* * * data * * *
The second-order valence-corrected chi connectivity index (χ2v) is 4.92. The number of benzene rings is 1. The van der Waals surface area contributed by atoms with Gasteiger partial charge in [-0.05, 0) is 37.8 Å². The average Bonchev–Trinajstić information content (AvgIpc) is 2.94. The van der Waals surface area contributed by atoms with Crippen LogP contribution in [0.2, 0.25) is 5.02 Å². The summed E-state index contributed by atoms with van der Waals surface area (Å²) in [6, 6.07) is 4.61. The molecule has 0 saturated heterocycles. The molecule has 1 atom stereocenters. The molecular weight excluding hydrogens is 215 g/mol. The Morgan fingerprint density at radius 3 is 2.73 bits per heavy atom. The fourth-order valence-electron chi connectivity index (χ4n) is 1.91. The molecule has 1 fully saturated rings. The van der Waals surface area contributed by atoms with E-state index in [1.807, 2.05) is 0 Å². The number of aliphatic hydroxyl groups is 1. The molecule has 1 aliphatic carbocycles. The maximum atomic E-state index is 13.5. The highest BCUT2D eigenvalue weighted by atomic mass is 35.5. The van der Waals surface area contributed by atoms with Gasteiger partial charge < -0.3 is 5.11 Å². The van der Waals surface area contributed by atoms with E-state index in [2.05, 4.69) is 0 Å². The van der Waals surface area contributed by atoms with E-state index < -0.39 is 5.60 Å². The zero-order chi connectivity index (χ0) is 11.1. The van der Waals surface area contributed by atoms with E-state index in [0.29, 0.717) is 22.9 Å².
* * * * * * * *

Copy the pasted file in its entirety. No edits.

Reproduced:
The second-order valence-corrected chi connectivity index (χ2v) is 4.92. The number of benzene rings is 1. The van der Waals surface area contributed by atoms with Gasteiger partial charge in [-0.05, 0) is 37.8 Å². The average Bonchev–Trinajstić information content (AvgIpc) is 2.94. The van der Waals surface area contributed by atoms with Crippen LogP contribution in [0.2, 0.25) is 5.02 Å². The summed E-state index contributed by atoms with van der Waals surface area (Å²) in [6, 6.07) is 4.61. The molecule has 0 saturated heterocycles. The molecule has 1 atom stereocenters. The molecular weight excluding hydrogens is 215 g/mol. The Morgan fingerprint density at radius 3 is 2.73 bits per heavy atom. The fourth-order valence-electron chi connectivity index (χ4n) is 1.91. The molecule has 1 fully saturated rings. The van der Waals surface area contributed by atoms with E-state index in [1.807, 2.05) is 0 Å². The number of aliphatic hydroxyl groups is 1. The molecule has 1 aliphatic carbocycles. The maximum atomic E-state index is 13.5. The highest BCUT2D eigenvalue weighted by atomic mass is 35.5. The van der Waals surface area contributed by atoms with Gasteiger partial charge < -0.3 is 5.11 Å². The van der Waals surface area contributed by atoms with E-state index in [2.05, 4.69) is 0 Å². The van der Waals surface area contributed by atoms with E-state index < -0.39 is 5.60 Å². The zero-order chi connectivity index (χ0) is 11.1. The van der Waals surface area contributed by atoms with E-state index in [0.29, 0.717) is 22.9 Å².